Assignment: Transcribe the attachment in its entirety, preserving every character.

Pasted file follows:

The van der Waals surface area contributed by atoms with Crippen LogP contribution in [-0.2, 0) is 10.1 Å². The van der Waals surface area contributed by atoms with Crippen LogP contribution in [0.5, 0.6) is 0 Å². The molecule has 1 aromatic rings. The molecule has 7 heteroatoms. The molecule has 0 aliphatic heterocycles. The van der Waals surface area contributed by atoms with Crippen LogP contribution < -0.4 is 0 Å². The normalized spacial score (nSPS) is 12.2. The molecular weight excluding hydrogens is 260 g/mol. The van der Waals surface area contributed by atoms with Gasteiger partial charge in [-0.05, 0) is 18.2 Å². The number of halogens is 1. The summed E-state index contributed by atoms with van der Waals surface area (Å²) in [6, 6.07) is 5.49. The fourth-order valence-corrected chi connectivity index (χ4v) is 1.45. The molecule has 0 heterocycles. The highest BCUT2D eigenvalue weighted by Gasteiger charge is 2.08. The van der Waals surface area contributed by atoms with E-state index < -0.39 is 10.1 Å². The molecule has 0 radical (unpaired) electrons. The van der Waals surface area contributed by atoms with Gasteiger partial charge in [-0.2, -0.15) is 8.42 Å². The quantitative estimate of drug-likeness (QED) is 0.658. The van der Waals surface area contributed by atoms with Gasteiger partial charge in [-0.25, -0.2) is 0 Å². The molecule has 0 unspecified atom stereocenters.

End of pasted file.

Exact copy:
The van der Waals surface area contributed by atoms with Crippen LogP contribution in [-0.2, 0) is 10.1 Å². The van der Waals surface area contributed by atoms with Crippen LogP contribution in [0.5, 0.6) is 0 Å². The molecule has 1 aromatic rings. The molecule has 7 heteroatoms. The molecule has 0 aliphatic heterocycles. The van der Waals surface area contributed by atoms with Crippen LogP contribution < -0.4 is 0 Å². The normalized spacial score (nSPS) is 12.2. The molecular weight excluding hydrogens is 260 g/mol. The van der Waals surface area contributed by atoms with Gasteiger partial charge in [-0.05, 0) is 18.2 Å². The number of halogens is 1. The summed E-state index contributed by atoms with van der Waals surface area (Å²) in [6, 6.07) is 5.49. The fourth-order valence-corrected chi connectivity index (χ4v) is 1.45. The molecule has 0 heterocycles. The highest BCUT2D eigenvalue weighted by Gasteiger charge is 2.08. The van der Waals surface area contributed by atoms with E-state index < -0.39 is 10.1 Å². The molecule has 0 radical (unpaired) electrons. The van der Waals surface area contributed by atoms with Gasteiger partial charge in [-0.2, -0.15) is 8.42 Å². The quantitative estimate of drug-likeness (QED) is 0.658. The van der Waals surface area contributed by atoms with Gasteiger partial charge in [-0.25, -0.2) is 0 Å². The molecule has 0 unspecified atom stereocenters.